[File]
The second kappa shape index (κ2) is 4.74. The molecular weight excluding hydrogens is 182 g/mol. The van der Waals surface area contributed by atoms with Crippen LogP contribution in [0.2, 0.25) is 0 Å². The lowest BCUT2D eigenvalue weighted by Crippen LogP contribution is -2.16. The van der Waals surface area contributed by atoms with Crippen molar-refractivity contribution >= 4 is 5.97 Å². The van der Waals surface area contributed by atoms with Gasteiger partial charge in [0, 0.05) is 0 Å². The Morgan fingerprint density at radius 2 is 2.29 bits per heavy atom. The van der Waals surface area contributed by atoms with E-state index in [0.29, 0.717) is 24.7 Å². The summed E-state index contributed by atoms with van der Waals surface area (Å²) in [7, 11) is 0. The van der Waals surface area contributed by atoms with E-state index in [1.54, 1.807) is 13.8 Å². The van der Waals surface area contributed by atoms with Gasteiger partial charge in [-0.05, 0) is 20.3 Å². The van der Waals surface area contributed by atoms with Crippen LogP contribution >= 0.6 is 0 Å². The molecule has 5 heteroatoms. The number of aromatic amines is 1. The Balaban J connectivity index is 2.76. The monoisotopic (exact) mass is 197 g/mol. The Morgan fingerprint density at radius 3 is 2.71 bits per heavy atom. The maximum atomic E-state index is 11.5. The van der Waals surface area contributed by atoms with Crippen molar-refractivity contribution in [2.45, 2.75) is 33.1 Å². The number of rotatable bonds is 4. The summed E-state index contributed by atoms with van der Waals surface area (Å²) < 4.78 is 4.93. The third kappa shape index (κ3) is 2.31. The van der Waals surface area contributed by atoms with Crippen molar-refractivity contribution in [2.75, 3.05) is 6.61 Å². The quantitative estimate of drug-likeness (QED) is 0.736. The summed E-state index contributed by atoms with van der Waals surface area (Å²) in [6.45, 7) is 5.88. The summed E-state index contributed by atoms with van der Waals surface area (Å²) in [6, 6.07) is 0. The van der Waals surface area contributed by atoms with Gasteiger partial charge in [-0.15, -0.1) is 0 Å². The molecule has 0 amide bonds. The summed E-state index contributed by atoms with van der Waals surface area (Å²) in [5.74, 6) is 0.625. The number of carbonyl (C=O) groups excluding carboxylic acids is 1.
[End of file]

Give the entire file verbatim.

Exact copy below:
The second kappa shape index (κ2) is 4.74. The molecular weight excluding hydrogens is 182 g/mol. The van der Waals surface area contributed by atoms with Crippen LogP contribution in [0.2, 0.25) is 0 Å². The lowest BCUT2D eigenvalue weighted by Crippen LogP contribution is -2.16. The van der Waals surface area contributed by atoms with Crippen molar-refractivity contribution >= 4 is 5.97 Å². The van der Waals surface area contributed by atoms with Gasteiger partial charge in [0, 0.05) is 0 Å². The Morgan fingerprint density at radius 2 is 2.29 bits per heavy atom. The van der Waals surface area contributed by atoms with E-state index in [0.29, 0.717) is 24.7 Å². The summed E-state index contributed by atoms with van der Waals surface area (Å²) in [7, 11) is 0. The van der Waals surface area contributed by atoms with E-state index in [1.54, 1.807) is 13.8 Å². The van der Waals surface area contributed by atoms with Gasteiger partial charge in [-0.05, 0) is 20.3 Å². The van der Waals surface area contributed by atoms with Crippen LogP contribution >= 0.6 is 0 Å². The molecule has 5 heteroatoms. The number of aromatic amines is 1. The Balaban J connectivity index is 2.76. The monoisotopic (exact) mass is 197 g/mol. The Morgan fingerprint density at radius 3 is 2.71 bits per heavy atom. The maximum atomic E-state index is 11.5. The van der Waals surface area contributed by atoms with Crippen molar-refractivity contribution in [2.45, 2.75) is 33.1 Å². The number of rotatable bonds is 4. The summed E-state index contributed by atoms with van der Waals surface area (Å²) < 4.78 is 4.93. The third kappa shape index (κ3) is 2.31. The van der Waals surface area contributed by atoms with Crippen molar-refractivity contribution in [2.75, 3.05) is 6.61 Å². The quantitative estimate of drug-likeness (QED) is 0.736. The summed E-state index contributed by atoms with van der Waals surface area (Å²) in [6.45, 7) is 5.88. The summed E-state index contributed by atoms with van der Waals surface area (Å²) in [6, 6.07) is 0. The van der Waals surface area contributed by atoms with Gasteiger partial charge in [-0.15, -0.1) is 0 Å². The molecule has 0 amide bonds. The summed E-state index contributed by atoms with van der Waals surface area (Å²) in [5.74, 6) is 0.625. The number of carbonyl (C=O) groups excluding carboxylic acids is 1.